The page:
The shipping of the port is divided into three classes: overseas (to other countries), interstate (to other States of the Commonwealth), and intrastate (to other ports in New South Wales). The 1,389 overseas ships accounted for 10,767,186 of the total gross tonnage, the 1,139 interstate ships for 3,860,494 tons, and the 4,327 intrastate vessels for 2,958,484 tons. These figures show that Sydney is the port of small ships as well as for the large vessels of the P. and O., the Orient, the Commonwealth and Dominion Lines, and American and Japanese companies.

The navigation laws of the Commonwealth once prohibited vessels not on the Australian register from carrying passengers and cargo between Australian ports, and this policy enabled the Commonwealth to build up a coastal and interstate shipping whose magnitude is shown by the above figures for Sydney. Formerly, if a person wished to travel from Sydney to Fremantle and was not going outside Australian waters he had to travel in an Australian ship and could not book a passage in or send cargo by a British liner bound for Great Britain.

This law was a sore point with British shipowners. The Australian point of view was that they were keeping the coastal trade to their own ships and supporting their own merchant service and that they paid their men higher wages than British and foreign shipowners do. This act, however, is suspended at present and is not likely to be revived. The passenger ships on the interstate service touching at the principal ports from Western Australia to Queensland include some first-class steamships and motorships of about 18 knots speed and about 10,000 tons gross. Therefore if one sees a handsome liner steaming down the harbour it does not follow that she is bound for Great Britain or the United States, although she may have been built on the Tyne or the Clyde.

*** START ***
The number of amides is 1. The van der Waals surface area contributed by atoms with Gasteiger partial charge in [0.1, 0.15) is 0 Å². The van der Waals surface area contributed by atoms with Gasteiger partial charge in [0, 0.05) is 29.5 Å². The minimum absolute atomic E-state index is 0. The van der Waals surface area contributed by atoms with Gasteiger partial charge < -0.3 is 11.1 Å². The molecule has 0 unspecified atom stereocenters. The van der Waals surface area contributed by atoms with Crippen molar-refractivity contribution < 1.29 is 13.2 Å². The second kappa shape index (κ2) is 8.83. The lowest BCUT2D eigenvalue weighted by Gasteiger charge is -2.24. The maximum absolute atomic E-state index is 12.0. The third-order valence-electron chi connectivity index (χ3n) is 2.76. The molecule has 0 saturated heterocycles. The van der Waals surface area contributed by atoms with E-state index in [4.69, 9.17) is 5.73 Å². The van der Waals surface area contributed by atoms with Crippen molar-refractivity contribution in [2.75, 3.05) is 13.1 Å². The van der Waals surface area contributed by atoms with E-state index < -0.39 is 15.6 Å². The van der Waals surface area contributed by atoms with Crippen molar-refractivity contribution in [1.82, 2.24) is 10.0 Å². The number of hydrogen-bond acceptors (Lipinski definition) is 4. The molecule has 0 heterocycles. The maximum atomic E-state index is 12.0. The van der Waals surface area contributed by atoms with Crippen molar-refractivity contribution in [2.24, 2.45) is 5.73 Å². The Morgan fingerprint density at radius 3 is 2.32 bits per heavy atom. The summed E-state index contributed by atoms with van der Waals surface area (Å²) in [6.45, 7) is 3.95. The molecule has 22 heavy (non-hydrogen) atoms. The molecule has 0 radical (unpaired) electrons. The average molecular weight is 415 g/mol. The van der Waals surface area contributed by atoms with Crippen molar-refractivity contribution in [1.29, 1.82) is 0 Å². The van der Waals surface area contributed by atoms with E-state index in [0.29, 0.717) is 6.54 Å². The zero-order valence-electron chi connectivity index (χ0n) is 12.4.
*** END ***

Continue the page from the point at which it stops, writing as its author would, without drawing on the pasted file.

An interesting point about the ships seen in Sydney Harbour is that, although the overseas ships and the interstate vessels either have changed in the last few years to oil fuel for their boilers or are motorships, coal has held its own so far as the coasters of New South Wales are concerned. The coal-burning vessels in the coastal service in the State made 4,091 entries to Sydney Harbour in 1935 compared with 3,661 in 1930, despite the increase to 236 entries from 82 entries for the same years by motor vessels. The ships burn Australian coal, brought from Newcastle and other coal ports by colliers or from inland pits by railway. There are no sailing vessels in the coasting trade, and only three small overseas sailing vessels totalling 51 tons gross entered the port in 1935. Yet, thirty years before, there were 322 entries by sailing vessels from overseas and other States, and 1,368 by sailing coasters. The change shows how completely sail has vanished from Sydney.

The total trade of Sydney for the year ended June 30, 1935, was 6,601,097 tons, comprising 4,150,119 tons imports and 2,450,978 tons exports. Sydney is the chief wool market and wool exporting centre in the world, 1,147,776 bales being shipped from the port during the year ended June 30, 1935.

In 1936 the Maritime Services Board of New South Wales absorbed the Sydney Harbour Trust, which had administered the harbour since 1901. During the thirty-five years of the Trust millions of pounds were spent on improvements and the volume of shipping increased to about two and a half times that which used the port in 1901.

Click here to see the photogravure supplement to this chapter.

You can read more on “Australia’s Oldest Steamship”, “Navies of the Dominions” and “Wellington, New Zealand” on this website.